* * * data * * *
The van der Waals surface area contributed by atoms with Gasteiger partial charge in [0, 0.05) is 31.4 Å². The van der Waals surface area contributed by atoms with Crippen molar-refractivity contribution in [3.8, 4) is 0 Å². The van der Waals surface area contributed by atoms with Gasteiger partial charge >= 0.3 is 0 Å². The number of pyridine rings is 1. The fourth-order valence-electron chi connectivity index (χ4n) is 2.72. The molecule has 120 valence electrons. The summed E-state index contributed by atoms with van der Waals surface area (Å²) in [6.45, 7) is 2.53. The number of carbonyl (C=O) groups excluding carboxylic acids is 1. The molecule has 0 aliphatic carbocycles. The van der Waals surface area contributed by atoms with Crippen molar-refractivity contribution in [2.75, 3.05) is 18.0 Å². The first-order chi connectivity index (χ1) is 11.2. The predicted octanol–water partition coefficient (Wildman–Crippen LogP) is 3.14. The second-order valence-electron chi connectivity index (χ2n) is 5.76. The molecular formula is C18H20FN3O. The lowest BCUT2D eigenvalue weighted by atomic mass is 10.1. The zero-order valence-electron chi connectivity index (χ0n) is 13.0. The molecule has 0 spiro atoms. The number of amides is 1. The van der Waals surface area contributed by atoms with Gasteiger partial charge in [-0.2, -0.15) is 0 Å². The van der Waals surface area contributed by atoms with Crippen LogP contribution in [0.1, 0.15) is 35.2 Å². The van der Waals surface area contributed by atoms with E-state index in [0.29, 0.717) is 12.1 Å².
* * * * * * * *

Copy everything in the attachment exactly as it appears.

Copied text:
The van der Waals surface area contributed by atoms with Gasteiger partial charge in [0, 0.05) is 31.4 Å². The van der Waals surface area contributed by atoms with Crippen molar-refractivity contribution in [3.8, 4) is 0 Å². The van der Waals surface area contributed by atoms with Gasteiger partial charge >= 0.3 is 0 Å². The number of pyridine rings is 1. The fourth-order valence-electron chi connectivity index (χ4n) is 2.72. The molecule has 120 valence electrons. The summed E-state index contributed by atoms with van der Waals surface area (Å²) in [6.45, 7) is 2.53. The number of carbonyl (C=O) groups excluding carboxylic acids is 1. The molecule has 0 aliphatic carbocycles. The van der Waals surface area contributed by atoms with Crippen molar-refractivity contribution in [2.75, 3.05) is 18.0 Å². The first-order chi connectivity index (χ1) is 11.2. The predicted octanol–water partition coefficient (Wildman–Crippen LogP) is 3.14. The second-order valence-electron chi connectivity index (χ2n) is 5.76. The molecular formula is C18H20FN3O. The lowest BCUT2D eigenvalue weighted by atomic mass is 10.1. The zero-order valence-electron chi connectivity index (χ0n) is 13.0. The molecule has 0 spiro atoms. The number of amides is 1. The van der Waals surface area contributed by atoms with Gasteiger partial charge in [-0.2, -0.15) is 0 Å². The van der Waals surface area contributed by atoms with Crippen LogP contribution in [0.1, 0.15) is 35.2 Å². The van der Waals surface area contributed by atoms with E-state index in [0.29, 0.717) is 12.1 Å².